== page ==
"Python is one of the most popular languages today," he said. "It gives you access to tons of libraries, especially for AI and data science, and is hence (and for other reasons) more approachable and much more convenient to use than high-performance alternatives. It's practically the lingua franca for AI and data science and much else, and vastly easier to use than, say, Java, C++, or Rust, for example."
It's practically the lingua franca for AI and data science and much else, and vastly easier to use than, say, Java
Berger said that neither Mojo nor Codon are workable replacements for Python because they require people to rewrite their code.
"Mojo isn't actually even publicly available yet ... I'm looking forward to using it – I am on the wait list – but getting high performance in Mojo will, as I understand it, still require rewriting code to provide static type information in order to get it to perform well," said Berger. "Mojo is meant to be a superset of Python, but Codon is not compatible with much existing Python code, which I think will present a serious barrier."
That said, Berger suggested that Python's reputation for slowness isn't entirely deserved because one of its major draws is the ability to use compiled libraries implemented using high-performance languages and frameworks, such as C++ and CUDA.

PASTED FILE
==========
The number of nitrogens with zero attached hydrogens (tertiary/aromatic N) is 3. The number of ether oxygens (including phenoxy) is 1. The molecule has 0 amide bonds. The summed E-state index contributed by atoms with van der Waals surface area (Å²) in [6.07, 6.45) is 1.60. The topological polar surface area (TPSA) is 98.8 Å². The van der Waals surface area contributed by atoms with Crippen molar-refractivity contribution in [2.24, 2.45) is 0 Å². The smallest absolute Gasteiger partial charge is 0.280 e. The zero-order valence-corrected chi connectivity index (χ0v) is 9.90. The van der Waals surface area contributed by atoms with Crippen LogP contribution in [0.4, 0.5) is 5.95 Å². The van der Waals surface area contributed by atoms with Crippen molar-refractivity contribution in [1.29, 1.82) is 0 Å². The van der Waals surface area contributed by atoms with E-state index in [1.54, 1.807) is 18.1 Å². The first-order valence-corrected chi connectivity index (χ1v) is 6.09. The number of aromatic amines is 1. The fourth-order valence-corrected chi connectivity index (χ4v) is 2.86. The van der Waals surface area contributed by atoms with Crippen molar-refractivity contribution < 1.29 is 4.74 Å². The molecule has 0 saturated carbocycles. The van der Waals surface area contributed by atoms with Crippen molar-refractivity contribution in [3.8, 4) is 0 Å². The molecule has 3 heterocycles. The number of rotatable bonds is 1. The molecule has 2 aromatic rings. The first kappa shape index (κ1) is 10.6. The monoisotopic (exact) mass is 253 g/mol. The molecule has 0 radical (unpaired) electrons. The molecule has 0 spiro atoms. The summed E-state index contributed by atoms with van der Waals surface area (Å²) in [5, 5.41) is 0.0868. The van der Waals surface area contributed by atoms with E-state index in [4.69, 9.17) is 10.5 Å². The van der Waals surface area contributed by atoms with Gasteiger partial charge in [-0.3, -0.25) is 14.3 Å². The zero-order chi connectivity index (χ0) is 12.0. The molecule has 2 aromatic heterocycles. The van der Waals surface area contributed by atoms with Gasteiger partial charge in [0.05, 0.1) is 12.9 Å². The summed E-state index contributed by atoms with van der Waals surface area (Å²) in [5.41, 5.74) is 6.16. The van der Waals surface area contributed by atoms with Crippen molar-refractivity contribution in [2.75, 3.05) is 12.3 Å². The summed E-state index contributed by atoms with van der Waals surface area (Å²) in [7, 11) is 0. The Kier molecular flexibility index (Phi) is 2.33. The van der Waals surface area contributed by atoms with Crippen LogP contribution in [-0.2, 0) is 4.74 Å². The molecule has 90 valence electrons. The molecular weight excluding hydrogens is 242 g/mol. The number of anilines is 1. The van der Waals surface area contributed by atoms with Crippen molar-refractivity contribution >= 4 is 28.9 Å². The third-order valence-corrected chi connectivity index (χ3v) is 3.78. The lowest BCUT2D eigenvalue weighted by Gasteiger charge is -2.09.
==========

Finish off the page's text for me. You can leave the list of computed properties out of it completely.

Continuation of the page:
"If you are writing code in Python but making heavy use of these native libraries, your code will scream," he said.
Scalene can also make your code scream, or so users report and the paper describes. For instance, in a post to the Scalene repo last year, Chris Wilhelm, an engineer at Semantic Scholar, reported that one of the company's machine learning models had become too expensive to run and jeopardized a related product.
"We generated a set of test data and ran our models with Scalene mounted – the html output was able to pinpoint our squeakiest wheels and help us validate our changes were having an impact," he wrote. "The process was iterative, precise and repeatable. In the end, we were able to reduce costs by a staggering 92 percent."
That was before Scalene added support for connecting to an OpenAI chatbot model. By adding an OpenAI API key to Scalene, users can have profiling data turned into specific advice about code changes from a not entirely unreliable chatbot.
The text output from the AI model might look like, for example, "Vectorize the code to reduce the number of loops and improve performance." And that would be followed by suggested code to do so.
"It doesn’t always work in that it sometimes produces optimizations that would change the behavior of the program (this is something we are addressing and should be out soonish), but the optimizations are generally 'on point,'" said Berger.
The Scalene web interface demo includes the appropriate warning: "Note that optimizations are AI-generated and may not be correct."
Using Scalene is just a matter of installing it – which isn't necessarily trivial given the Python ecosystem's varied package management options – and then running
scalene your_program.py from the command line rather than
"Scalene identifies where the inefficiencies are in your program," said Berger. "You can then click on a button and get AI-based suggested optimizations. So in short, you already basically can push a button and get better performance." ®